Ballymena great-granny in 999 heart attack appeal

Amelia Thompson (left) with her daughter Hazel Nicoletti (right)
Amelia Thompson (left) with her daughter Hazel Nicoletti (right)

A Ballymena great-grandmother is telling her story in an effort to warn people against being complacent about the warning signs of heart attack.

According to a snap poll by a leading health charity, six out of 10 people wouldn’t drive to hospital or call an ambulance if they had chest pain or other symptoms of a heart attack.

Amelia Thompson’s family remember the weekend she had her first heart attack, as it was the day after daughter Hazel’s wedding in 1987.

Hazel explains, “Mammy had been running around getting everything prepared for the wedding. Despite feeling unwell, she had been so busy, as mums are when their daughters get married, so she had ignored it. Besides, she did not want to bother anyone. She didn’t want to spoil my day.”

Amelia takes up the story: “All day at the wedding, I felt lethargic and unwell but I didn’t know what it was. By the time I was going to bed, I had pains in my arm and chest but just took a painkiller and went to sleep. Over the next couple of days I was still tired and even had to go to my bed with a house full of visitors, something I would never normally do. Finally on the Monday, a friend called the doctor and he sent me on to the hospital. The doctor there told me that I’d had a heart attack.”

Over the next two weeks, Amelia had two more heart attacks, one so severe that the family were all called to her bedside. Over the next few years, she had bad angina, a number of heart attacks, a triple bypass, and finally, last year, was fitted with a pacemaker. She has also had a stroke and been diagnosed with a condition called Atrial Fibrillation (AF) which is an abnormal heart rhthym.

Hazel continued, “Mammy has had a number of health issues over the years but is a fighter. She has been through so much and yet she still has a smile for us all. She has arthritis and sometimes the chest pains can be confused with arthritic pain, but over the years she has learnt that when the pain goes down her arms, it is a heart attack and she has to phone 999.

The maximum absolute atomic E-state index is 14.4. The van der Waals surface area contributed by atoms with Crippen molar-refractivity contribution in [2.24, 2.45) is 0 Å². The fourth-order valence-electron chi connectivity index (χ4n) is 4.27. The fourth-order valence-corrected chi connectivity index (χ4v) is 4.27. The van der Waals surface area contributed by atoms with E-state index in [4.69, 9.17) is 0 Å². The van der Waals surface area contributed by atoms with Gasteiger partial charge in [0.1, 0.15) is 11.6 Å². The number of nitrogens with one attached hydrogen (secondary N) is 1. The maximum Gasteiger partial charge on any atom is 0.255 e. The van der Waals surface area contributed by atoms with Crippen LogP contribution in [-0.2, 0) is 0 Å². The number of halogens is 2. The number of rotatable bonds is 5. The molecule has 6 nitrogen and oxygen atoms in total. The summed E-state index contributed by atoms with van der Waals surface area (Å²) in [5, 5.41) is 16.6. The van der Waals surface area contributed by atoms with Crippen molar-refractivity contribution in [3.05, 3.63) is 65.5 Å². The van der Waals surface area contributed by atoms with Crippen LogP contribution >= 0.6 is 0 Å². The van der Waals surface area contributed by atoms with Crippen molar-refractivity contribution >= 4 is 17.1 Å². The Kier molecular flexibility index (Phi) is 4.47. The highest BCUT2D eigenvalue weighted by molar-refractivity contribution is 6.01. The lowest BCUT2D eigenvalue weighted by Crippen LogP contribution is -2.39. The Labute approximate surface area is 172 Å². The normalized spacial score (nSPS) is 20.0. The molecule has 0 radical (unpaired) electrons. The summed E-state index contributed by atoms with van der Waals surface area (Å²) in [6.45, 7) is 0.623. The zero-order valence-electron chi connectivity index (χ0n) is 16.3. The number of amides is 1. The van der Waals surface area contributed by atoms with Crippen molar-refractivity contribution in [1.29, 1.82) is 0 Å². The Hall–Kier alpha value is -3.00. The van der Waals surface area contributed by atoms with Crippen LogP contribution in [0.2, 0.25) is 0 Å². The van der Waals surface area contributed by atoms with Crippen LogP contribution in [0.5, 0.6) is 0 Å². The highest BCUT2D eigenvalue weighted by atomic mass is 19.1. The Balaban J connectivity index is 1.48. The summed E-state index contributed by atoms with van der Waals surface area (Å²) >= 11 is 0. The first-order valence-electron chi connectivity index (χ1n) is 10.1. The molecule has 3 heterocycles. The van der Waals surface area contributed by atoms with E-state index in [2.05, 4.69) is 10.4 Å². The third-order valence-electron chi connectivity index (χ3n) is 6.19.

“She will be 81 this year. She is an inspiration to us all. She has 6 children, 11 grandchildren and now has one great-grandchild. I am so proud of her. She inspired my son to do medicine and he has just completed his first year at Queen’s University.”

Hazel also paid tribute to her father who, at nearly 78 years of age, cares for his wife. The couple are looking forward to celebrating their 60th wedding anniversary next year.

Hazel concluded, “We have been lucky Mammy has been spared so many times. We are so thankful for that. But we also want to use our experience to tell others how important it is to act when the symptoms of a heart attack appear.”

Fidelma Carter, Director of Public Health at NI Chest Heart & Stroke, said: “Thankfully Amelia has survived many health scares, but that is not the case for everyone. There’s no time to waste when chest pain strikes. Every minute that passes can mean the difference between life and death. We’re advising people to call 999 rather than driving the patient to hospital, because the ambulance crew can provide treatment at the scene.”

Information on the symptoms of heart attack can be found on the NICHS web site www.nichs.org.uk/stop.

The charity’s snap survey was carried out at the recent Balmoral Show. The STOP campaign will run from July until September.

Northern Ireland Chest Heart & Stroke is warning that fast action is crucial and has launched its STOP campaign in an effort to save lives.

STOP is an acronym for:

S - Something’s not right – symptoms can start slowly

T - Tightness or pain in the chest, pain in the arm, neck or jaw

O - Other symptoms such as shortness of breath, nausea or sweating

P - Phone 999 immediately – the ambulance crew will do an ECG.